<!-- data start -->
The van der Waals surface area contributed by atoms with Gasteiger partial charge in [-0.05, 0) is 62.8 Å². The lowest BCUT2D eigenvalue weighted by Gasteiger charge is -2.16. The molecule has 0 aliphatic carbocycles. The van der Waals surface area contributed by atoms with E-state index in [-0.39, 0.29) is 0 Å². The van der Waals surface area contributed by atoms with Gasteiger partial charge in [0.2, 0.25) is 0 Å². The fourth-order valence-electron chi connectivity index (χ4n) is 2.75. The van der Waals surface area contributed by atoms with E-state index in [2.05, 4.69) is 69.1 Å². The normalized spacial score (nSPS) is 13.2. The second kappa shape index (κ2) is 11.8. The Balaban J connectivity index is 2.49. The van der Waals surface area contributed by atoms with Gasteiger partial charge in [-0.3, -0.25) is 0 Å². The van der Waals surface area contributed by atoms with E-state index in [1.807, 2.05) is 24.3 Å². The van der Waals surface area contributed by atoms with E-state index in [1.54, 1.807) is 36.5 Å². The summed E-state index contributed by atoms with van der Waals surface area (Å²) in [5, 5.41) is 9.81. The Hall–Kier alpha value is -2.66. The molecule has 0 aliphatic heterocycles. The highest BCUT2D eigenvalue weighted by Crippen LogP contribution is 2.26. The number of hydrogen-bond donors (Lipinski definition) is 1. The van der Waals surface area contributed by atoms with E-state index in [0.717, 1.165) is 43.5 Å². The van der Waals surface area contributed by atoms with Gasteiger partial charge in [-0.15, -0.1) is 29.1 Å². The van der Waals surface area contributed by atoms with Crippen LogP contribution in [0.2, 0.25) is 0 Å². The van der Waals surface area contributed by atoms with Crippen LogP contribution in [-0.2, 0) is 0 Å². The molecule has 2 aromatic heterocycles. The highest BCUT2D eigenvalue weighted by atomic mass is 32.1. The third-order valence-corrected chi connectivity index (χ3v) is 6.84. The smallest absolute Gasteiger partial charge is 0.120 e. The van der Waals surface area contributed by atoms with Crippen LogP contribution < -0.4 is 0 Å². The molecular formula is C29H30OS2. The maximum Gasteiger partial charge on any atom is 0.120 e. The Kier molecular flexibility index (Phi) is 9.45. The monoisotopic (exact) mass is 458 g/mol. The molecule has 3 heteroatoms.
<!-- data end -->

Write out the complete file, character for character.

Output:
The van der Waals surface area contributed by atoms with Gasteiger partial charge in [-0.05, 0) is 62.8 Å². The lowest BCUT2D eigenvalue weighted by Gasteiger charge is -2.16. The molecule has 0 aliphatic carbocycles. The van der Waals surface area contributed by atoms with E-state index in [-0.39, 0.29) is 0 Å². The van der Waals surface area contributed by atoms with Gasteiger partial charge in [0.2, 0.25) is 0 Å². The fourth-order valence-electron chi connectivity index (χ4n) is 2.75. The van der Waals surface area contributed by atoms with E-state index in [2.05, 4.69) is 69.1 Å². The normalized spacial score (nSPS) is 13.2. The second kappa shape index (κ2) is 11.8. The Balaban J connectivity index is 2.49. The van der Waals surface area contributed by atoms with Gasteiger partial charge in [-0.3, -0.25) is 0 Å². The van der Waals surface area contributed by atoms with E-state index in [1.807, 2.05) is 24.3 Å². The van der Waals surface area contributed by atoms with E-state index in [1.54, 1.807) is 36.5 Å². The summed E-state index contributed by atoms with van der Waals surface area (Å²) in [5, 5.41) is 9.81. The Hall–Kier alpha value is -2.66. The molecule has 0 aliphatic heterocycles. The highest BCUT2D eigenvalue weighted by Crippen LogP contribution is 2.26. The number of hydrogen-bond donors (Lipinski definition) is 1. The van der Waals surface area contributed by atoms with E-state index in [0.717, 1.165) is 43.5 Å². The van der Waals surface area contributed by atoms with Gasteiger partial charge in [-0.15, -0.1) is 29.1 Å². The van der Waals surface area contributed by atoms with Crippen LogP contribution in [0.2, 0.25) is 0 Å². The van der Waals surface area contributed by atoms with Crippen LogP contribution in [-0.2, 0) is 0 Å². The molecule has 2 aromatic heterocycles. The highest BCUT2D eigenvalue weighted by atomic mass is 32.1. The third-order valence-corrected chi connectivity index (χ3v) is 6.84. The smallest absolute Gasteiger partial charge is 0.120 e. The van der Waals surface area contributed by atoms with Crippen LogP contribution < -0.4 is 0 Å². The molecular formula is C29H30OS2. The maximum Gasteiger partial charge on any atom is 0.120 e. The Kier molecular flexibility index (Phi) is 9.45. The monoisotopic (exact) mass is 458 g/mol. The molecule has 3 heteroatoms.